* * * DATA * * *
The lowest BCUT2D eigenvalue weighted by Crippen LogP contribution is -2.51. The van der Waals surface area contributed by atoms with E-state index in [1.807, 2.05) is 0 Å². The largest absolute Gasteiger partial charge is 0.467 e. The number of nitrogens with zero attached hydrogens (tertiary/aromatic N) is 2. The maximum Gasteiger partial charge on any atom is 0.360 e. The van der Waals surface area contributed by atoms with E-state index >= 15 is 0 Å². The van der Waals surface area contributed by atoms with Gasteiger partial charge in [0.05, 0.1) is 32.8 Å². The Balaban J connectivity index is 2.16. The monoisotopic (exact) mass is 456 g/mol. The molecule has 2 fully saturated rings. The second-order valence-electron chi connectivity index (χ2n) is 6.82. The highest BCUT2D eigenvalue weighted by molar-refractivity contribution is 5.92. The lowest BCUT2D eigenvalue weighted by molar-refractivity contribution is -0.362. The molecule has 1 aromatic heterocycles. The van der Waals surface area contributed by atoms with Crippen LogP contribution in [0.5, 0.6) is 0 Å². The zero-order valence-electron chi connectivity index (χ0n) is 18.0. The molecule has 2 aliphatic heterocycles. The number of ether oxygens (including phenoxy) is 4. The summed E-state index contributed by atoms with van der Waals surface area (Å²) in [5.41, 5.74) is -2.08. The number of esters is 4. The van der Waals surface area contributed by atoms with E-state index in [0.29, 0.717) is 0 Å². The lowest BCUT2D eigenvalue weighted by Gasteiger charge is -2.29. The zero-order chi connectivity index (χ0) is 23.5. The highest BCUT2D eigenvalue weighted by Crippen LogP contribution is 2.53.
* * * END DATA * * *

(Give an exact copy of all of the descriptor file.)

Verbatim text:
The lowest BCUT2D eigenvalue weighted by Crippen LogP contribution is -2.51. The van der Waals surface area contributed by atoms with E-state index in [1.807, 2.05) is 0 Å². The largest absolute Gasteiger partial charge is 0.467 e. The number of nitrogens with zero attached hydrogens (tertiary/aromatic N) is 2. The maximum Gasteiger partial charge on any atom is 0.360 e. The van der Waals surface area contributed by atoms with E-state index >= 15 is 0 Å². The van der Waals surface area contributed by atoms with Gasteiger partial charge in [0.05, 0.1) is 32.8 Å². The Balaban J connectivity index is 2.16. The monoisotopic (exact) mass is 456 g/mol. The molecule has 2 fully saturated rings. The second-order valence-electron chi connectivity index (χ2n) is 6.82. The highest BCUT2D eigenvalue weighted by molar-refractivity contribution is 5.92. The lowest BCUT2D eigenvalue weighted by molar-refractivity contribution is -0.362. The molecule has 1 aromatic heterocycles. The van der Waals surface area contributed by atoms with Crippen LogP contribution in [0.5, 0.6) is 0 Å². The zero-order valence-electron chi connectivity index (χ0n) is 18.0. The molecule has 2 aliphatic heterocycles. The number of ether oxygens (including phenoxy) is 4. The summed E-state index contributed by atoms with van der Waals surface area (Å²) in [5.41, 5.74) is -2.08. The number of esters is 4. The van der Waals surface area contributed by atoms with E-state index in [0.29, 0.717) is 0 Å². The lowest BCUT2D eigenvalue weighted by Gasteiger charge is -2.29. The zero-order chi connectivity index (χ0) is 23.5. The highest BCUT2D eigenvalue weighted by Crippen LogP contribution is 2.53.